“Entomologists from around the world are tracking the rapidly declining number of insects, and are concerned by the data they’re collecting. As noted by the distinguished Harvard biologist Edward O Wilson, Ph.D., ‘If all humankind were to disappear, the world would regenerate back to the rich state of equilibrium that existed 10,000 years ago. If insects were to vanish, the environment would collapse into chaos.'”
These tiny and seemingly inconsequential bugs hold great power in plant pollination, soil microbial diversification, environmental cleanup and wildlife support. Insects are in a unique position to perform these functions in what appears to be a flawless and effortless fashion. Tragically, declines are now observed in many different insect populations. Overall diversification is also declining.
How You Can Help
There are several ways you can help to increase the population of insects.
•Avoid insecticide use at home: While you likely have no direct control over insecticide use in agricultural concerns, you can control what you use in your own garden. Investigate natural methods to control specific pests, such as introducing natural insect predators, planting near other plants that are inhospitable to the pests, or using mechanical methods such as diatomaceous earth.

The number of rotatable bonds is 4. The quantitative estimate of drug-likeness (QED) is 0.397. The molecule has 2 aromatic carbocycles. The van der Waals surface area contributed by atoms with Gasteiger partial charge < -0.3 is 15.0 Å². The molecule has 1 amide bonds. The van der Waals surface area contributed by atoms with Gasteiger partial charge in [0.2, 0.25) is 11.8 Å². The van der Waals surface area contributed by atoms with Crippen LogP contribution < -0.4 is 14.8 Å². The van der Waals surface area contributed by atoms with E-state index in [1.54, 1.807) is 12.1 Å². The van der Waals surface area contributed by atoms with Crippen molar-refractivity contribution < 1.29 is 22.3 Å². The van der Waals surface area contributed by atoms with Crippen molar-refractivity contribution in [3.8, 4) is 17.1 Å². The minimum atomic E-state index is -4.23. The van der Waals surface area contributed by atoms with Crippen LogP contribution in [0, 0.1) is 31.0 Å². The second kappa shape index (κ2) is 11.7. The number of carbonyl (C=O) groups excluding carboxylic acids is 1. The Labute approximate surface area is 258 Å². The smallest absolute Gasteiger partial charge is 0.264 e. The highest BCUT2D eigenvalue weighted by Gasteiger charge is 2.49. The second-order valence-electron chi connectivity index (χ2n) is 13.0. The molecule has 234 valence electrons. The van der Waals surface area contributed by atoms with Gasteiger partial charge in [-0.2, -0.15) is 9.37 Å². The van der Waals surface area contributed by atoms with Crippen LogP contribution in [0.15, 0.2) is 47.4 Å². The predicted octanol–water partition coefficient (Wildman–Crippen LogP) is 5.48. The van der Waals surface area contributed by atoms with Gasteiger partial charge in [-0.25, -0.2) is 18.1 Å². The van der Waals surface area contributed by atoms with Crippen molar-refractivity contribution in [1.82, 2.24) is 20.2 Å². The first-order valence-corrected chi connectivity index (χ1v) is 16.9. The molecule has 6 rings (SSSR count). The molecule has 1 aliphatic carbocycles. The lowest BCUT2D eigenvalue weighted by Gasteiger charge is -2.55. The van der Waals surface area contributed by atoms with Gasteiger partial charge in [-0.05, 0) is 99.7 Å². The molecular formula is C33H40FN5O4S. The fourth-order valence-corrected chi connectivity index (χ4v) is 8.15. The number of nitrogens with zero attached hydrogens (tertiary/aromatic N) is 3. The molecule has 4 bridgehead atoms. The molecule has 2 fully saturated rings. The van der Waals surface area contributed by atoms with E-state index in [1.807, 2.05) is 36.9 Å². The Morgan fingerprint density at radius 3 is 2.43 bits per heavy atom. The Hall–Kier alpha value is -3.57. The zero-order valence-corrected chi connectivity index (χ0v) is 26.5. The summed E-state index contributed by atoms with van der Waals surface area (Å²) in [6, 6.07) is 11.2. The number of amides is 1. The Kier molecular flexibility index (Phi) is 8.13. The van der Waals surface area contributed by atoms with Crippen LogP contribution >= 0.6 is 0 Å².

•Buy organic: How you spend your money has a big impact on farmers and large agricultural concerns. Businesses respond to their customers when their customers vote with their wallet. As more people purchase organically grown produce, more farmers will produce those products to meet the demand.
Since organic farmers do not use synthetic herbicides and pesticides and employ farming techniques designed to improve biodiversity across a wide spectrum, insect biodiversity is greatly improved and supported by organic farms.
•Plant a garden: I think some of the best tasting vegetables are those I can pick directly from my garden and eat the same day they are harvested. Even if you have a small yard or live in an apartment, there are many plants able to thrive in containers. In this way you also control what seeds you use and how you control pests and disease.
•Contact your congressman or senator: Your government representatives are heavily lobbied by big agrichemical concerns. They also need to hear from you — the people they represent in government. Through a simple letter writing campaign in your area, you may be able to make a difference in the chemicals used, light pollution, or the creation of insect friendly habitats. Make it a habit to contact your congressman and your senator,34 and track their voting records.35
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“Where Have All Our Insects Gone?” by Dr. Mercola